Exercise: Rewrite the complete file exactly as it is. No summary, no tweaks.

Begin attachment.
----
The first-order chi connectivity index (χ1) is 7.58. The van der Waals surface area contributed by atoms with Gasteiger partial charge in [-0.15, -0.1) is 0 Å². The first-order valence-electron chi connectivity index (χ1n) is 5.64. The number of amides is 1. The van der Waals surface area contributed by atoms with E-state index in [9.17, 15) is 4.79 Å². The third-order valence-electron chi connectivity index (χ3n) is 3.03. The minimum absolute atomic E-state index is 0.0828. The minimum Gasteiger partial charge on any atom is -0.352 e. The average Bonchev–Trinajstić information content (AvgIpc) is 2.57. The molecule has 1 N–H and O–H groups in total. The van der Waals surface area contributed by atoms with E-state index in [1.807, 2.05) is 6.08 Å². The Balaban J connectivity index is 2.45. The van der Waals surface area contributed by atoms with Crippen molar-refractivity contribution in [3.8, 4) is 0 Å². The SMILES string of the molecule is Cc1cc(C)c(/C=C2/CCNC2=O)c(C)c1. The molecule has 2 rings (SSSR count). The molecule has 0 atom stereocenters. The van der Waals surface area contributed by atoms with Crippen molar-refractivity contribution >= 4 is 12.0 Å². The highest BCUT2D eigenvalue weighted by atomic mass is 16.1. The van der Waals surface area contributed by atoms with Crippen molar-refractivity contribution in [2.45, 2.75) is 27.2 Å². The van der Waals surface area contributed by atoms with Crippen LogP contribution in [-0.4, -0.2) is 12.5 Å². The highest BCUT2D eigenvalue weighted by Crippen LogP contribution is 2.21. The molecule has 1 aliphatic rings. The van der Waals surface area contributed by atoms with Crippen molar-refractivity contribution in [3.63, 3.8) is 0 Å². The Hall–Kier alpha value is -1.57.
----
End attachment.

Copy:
The first-order chi connectivity index (χ1) is 7.58. The van der Waals surface area contributed by atoms with Gasteiger partial charge in [-0.15, -0.1) is 0 Å². The first-order valence-electron chi connectivity index (χ1n) is 5.64. The number of amides is 1. The van der Waals surface area contributed by atoms with E-state index in [9.17, 15) is 4.79 Å². The third-order valence-electron chi connectivity index (χ3n) is 3.03. The minimum absolute atomic E-state index is 0.0828. The minimum Gasteiger partial charge on any atom is -0.352 e. The average Bonchev–Trinajstić information content (AvgIpc) is 2.57. The molecule has 1 N–H and O–H groups in total. The van der Waals surface area contributed by atoms with E-state index in [1.807, 2.05) is 6.08 Å². The Balaban J connectivity index is 2.45. The van der Waals surface area contributed by atoms with Crippen molar-refractivity contribution in [3.8, 4) is 0 Å². The SMILES string of the molecule is Cc1cc(C)c(/C=C2/CCNC2=O)c(C)c1. The molecule has 2 rings (SSSR count). The molecule has 0 atom stereocenters. The van der Waals surface area contributed by atoms with Crippen molar-refractivity contribution >= 4 is 12.0 Å². The highest BCUT2D eigenvalue weighted by atomic mass is 16.1. The van der Waals surface area contributed by atoms with Crippen molar-refractivity contribution in [2.45, 2.75) is 27.2 Å². The van der Waals surface area contributed by atoms with Crippen LogP contribution in [-0.4, -0.2) is 12.5 Å². The highest BCUT2D eigenvalue weighted by Crippen LogP contribution is 2.21. The molecule has 1 aliphatic rings. The van der Waals surface area contributed by atoms with Crippen molar-refractivity contribution in [3.63, 3.8) is 0 Å². The Hall–Kier alpha value is -1.57.